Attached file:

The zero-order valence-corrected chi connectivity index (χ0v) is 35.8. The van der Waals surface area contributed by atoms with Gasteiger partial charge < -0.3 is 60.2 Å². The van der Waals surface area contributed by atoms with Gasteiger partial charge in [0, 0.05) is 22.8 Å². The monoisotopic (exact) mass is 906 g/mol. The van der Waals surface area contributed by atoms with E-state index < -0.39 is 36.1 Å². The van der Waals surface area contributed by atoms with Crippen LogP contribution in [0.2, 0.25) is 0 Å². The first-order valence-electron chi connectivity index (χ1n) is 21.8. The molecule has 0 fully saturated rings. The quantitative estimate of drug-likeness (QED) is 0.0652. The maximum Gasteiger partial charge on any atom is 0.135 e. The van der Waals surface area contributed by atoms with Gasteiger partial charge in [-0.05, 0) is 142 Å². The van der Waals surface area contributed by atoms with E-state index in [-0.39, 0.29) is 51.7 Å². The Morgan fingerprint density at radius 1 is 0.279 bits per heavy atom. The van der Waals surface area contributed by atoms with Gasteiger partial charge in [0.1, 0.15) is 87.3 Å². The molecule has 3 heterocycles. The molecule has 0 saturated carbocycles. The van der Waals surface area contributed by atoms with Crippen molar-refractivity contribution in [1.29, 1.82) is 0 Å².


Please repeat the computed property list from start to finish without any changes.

The zero-order valence-corrected chi connectivity index (χ0v) is 35.8. The van der Waals surface area contributed by atoms with Gasteiger partial charge < -0.3 is 60.2 Å². The van der Waals surface area contributed by atoms with Gasteiger partial charge in [0, 0.05) is 22.8 Å². The monoisotopic (exact) mass is 906 g/mol. The van der Waals surface area contributed by atoms with E-state index < -0.39 is 36.1 Å². The van der Waals surface area contributed by atoms with Crippen LogP contribution in [0.2, 0.25) is 0 Å². The first-order valence-electron chi connectivity index (χ1n) is 21.8. The molecule has 0 fully saturated rings. The quantitative estimate of drug-likeness (QED) is 0.0652. The maximum Gasteiger partial charge on any atom is 0.135 e. The van der Waals surface area contributed by atoms with Gasteiger partial charge in [-0.05, 0) is 142 Å². The van der Waals surface area contributed by atoms with E-state index in [-0.39, 0.29) is 51.7 Å². The Morgan fingerprint density at radius 1 is 0.279 bits per heavy atom. The van der Waals surface area contributed by atoms with Gasteiger partial charge in [0.1, 0.15) is 87.3 Å². The molecule has 3 heterocycles. The molecule has 0 saturated carbocycles. The van der Waals surface area contributed by atoms with Crippen molar-refractivity contribution in [1.29, 1.82) is 0 Å².